[cups] Datamax I4208 LPT Printing
jsmeix at suse.de
Thu Nov 20 00:53:36 PST 2014
On Nov 19 21:40 Hans-Christian Koch wrote:
> I have an old Datamax I 4208 label printer which is connected via LPT. Under
> pure dos it works fine and I can print my files but it won't work under
> Ubuntu. Actually I don't even need a real driver, all printer control signs
> are included in the files you send to the printer. So I tried adding the
> printer in CUPS, it was not detected but I chose LPT and added it as "raw
> queue", set as default. It won't print. I tried cat file.txt | lpr -l but
> it just does nothing.
> I tried parallel port with ECP, SPP, EPP. However I also tried an USB-LPT
> cable. Now the printer is detected by CUPS and I add it as raw queue again,
> set as default. I may print one label now but no more until I restart the
If I understand it correctly the Datamax I 4208 printer's built-in/native
connection is via the parallel port.
In this case you need first and foremost to get the parallel port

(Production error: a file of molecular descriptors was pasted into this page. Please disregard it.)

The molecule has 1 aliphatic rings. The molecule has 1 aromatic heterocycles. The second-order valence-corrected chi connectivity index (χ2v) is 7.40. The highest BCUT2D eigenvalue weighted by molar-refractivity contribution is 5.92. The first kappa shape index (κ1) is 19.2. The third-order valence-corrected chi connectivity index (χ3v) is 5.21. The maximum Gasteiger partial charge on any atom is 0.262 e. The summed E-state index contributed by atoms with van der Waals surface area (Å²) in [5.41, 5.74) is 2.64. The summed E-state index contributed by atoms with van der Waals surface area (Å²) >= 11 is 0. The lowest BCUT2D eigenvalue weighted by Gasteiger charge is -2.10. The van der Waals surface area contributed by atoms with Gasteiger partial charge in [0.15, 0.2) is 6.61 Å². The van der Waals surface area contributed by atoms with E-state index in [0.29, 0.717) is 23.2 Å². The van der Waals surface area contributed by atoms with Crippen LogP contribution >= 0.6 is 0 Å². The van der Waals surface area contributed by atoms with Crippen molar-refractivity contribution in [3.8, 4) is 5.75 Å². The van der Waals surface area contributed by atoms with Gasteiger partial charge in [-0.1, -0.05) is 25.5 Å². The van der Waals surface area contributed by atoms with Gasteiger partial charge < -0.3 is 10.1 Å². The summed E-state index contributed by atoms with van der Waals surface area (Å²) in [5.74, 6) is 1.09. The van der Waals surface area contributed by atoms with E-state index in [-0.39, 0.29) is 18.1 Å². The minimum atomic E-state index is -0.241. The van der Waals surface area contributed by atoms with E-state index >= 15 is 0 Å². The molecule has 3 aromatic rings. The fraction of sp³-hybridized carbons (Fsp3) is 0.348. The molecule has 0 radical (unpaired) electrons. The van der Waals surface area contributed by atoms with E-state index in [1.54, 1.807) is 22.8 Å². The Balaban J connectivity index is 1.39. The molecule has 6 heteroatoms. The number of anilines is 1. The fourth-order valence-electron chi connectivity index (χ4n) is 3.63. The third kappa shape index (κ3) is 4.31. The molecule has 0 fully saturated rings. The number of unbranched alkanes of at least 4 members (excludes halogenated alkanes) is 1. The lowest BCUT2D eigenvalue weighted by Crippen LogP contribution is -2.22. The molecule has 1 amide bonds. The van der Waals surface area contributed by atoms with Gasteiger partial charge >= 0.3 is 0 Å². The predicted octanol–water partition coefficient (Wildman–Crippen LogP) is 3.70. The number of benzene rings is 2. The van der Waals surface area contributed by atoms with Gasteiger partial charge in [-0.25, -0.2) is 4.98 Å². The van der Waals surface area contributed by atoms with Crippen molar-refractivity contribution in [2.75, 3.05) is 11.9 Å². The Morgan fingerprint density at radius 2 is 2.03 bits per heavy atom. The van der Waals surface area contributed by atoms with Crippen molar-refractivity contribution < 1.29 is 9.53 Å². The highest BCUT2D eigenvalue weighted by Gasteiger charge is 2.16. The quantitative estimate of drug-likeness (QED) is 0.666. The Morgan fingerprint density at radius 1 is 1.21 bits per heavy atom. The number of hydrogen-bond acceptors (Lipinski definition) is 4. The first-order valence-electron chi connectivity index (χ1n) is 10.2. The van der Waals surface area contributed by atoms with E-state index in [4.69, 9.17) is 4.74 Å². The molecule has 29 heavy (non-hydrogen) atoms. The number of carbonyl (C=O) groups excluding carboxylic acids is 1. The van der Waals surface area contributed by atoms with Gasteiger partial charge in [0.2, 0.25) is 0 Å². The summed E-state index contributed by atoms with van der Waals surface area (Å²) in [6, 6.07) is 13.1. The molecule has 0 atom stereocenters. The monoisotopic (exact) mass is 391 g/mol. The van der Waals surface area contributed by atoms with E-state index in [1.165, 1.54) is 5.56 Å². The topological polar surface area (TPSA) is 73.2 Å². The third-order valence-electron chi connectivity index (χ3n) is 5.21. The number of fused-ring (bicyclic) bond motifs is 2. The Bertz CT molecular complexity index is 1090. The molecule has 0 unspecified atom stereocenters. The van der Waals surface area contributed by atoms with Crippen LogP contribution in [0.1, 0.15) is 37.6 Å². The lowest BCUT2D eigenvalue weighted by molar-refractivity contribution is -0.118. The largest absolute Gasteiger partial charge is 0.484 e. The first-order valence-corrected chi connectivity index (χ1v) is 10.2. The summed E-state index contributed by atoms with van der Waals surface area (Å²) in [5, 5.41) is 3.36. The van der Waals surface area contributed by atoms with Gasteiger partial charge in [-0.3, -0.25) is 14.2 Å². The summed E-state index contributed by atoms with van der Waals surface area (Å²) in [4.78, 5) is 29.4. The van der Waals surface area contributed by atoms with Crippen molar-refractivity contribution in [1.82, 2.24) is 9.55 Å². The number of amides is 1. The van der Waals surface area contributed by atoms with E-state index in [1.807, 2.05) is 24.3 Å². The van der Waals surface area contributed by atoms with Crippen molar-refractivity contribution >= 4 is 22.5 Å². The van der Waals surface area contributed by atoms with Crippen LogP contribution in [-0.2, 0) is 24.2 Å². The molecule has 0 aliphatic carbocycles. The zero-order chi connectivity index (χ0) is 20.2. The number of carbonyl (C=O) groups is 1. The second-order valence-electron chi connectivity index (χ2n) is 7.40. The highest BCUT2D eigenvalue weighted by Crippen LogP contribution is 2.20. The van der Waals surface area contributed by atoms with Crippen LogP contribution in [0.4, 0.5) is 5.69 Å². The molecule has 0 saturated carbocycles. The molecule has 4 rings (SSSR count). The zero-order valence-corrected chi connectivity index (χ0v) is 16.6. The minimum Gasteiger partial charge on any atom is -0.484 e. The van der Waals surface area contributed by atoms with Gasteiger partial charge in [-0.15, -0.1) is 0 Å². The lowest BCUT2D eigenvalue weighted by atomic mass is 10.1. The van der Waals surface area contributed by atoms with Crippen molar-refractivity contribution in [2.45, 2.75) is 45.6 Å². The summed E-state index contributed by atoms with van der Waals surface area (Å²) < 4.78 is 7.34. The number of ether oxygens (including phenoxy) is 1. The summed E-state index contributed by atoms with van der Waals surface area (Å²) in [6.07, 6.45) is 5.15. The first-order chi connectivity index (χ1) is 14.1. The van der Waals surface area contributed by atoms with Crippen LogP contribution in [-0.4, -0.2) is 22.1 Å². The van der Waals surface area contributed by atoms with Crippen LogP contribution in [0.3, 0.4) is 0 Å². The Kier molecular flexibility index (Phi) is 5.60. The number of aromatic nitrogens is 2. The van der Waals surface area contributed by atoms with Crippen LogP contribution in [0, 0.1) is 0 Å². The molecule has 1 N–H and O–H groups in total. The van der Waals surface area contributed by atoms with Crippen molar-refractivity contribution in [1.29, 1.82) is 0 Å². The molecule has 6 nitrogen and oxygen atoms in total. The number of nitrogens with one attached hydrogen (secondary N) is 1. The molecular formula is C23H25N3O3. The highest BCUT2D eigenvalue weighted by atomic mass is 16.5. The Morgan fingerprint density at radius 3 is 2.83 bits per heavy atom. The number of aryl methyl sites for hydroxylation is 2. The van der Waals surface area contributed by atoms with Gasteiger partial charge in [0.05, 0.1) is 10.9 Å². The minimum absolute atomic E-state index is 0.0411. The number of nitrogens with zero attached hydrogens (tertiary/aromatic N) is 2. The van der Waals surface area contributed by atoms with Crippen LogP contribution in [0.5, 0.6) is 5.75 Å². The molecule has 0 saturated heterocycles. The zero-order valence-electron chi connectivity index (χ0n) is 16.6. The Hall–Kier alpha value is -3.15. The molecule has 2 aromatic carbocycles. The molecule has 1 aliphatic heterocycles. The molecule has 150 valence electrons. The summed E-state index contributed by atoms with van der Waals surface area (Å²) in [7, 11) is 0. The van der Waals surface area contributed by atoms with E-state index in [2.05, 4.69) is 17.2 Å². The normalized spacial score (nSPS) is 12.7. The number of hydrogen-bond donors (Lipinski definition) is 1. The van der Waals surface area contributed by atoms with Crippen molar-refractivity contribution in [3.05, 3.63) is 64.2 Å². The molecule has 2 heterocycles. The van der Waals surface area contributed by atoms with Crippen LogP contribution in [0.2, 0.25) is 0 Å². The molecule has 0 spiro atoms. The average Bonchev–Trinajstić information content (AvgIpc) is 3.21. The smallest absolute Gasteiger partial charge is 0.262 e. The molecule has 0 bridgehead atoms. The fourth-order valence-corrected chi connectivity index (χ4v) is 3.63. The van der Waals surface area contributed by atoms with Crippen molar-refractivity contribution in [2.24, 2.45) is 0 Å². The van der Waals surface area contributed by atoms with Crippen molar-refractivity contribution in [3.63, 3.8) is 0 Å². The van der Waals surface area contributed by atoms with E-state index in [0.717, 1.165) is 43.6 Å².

working under Ubuntu.
I do not have Ubuntu but making the parallel port work under any
nowadays Linux distribution should be (hopefully) more or less the same
because in the end it is the kernel that makes a parallel port working
and nowadays Linux distributions should use similar kernels.
Via Googling for "ubuntu parallel port" I found something but I cannot
decide what may apply for your particular (unknown) Ubuntu version.
You may also have a look at "Parallel port printers" in
See in particular what kernel modules must be usually loaded.
You may also inspect the output of the command "dmesg" regarding
parallel port e.g. by using
dmesg | egrep -i 'parallel|parport|ppdev|lp'
I don't know it the Datamax I 4208 printer can print plain ASCII text
directly so that the command
echo -en "\rHello\r\f" >/dev/usb/lp0
would result one sheet with the word Hello printed on it.
If the Datamax I 4208 printer cannot print plain ASCII text directly,
send one of your files that contains the right control signs for that
printer directly via the parallel port as follows (as root):
cat your_file >/dev/usb/lp0
Perhaps you may have to send an additional formfeed afterwards
to enforce the printer to eject the sheet as follows:
echo -en "\f" >/dev/usb/lp0
Provided you can print this way, it will also work to print
via a "raw" queue in CUPS.
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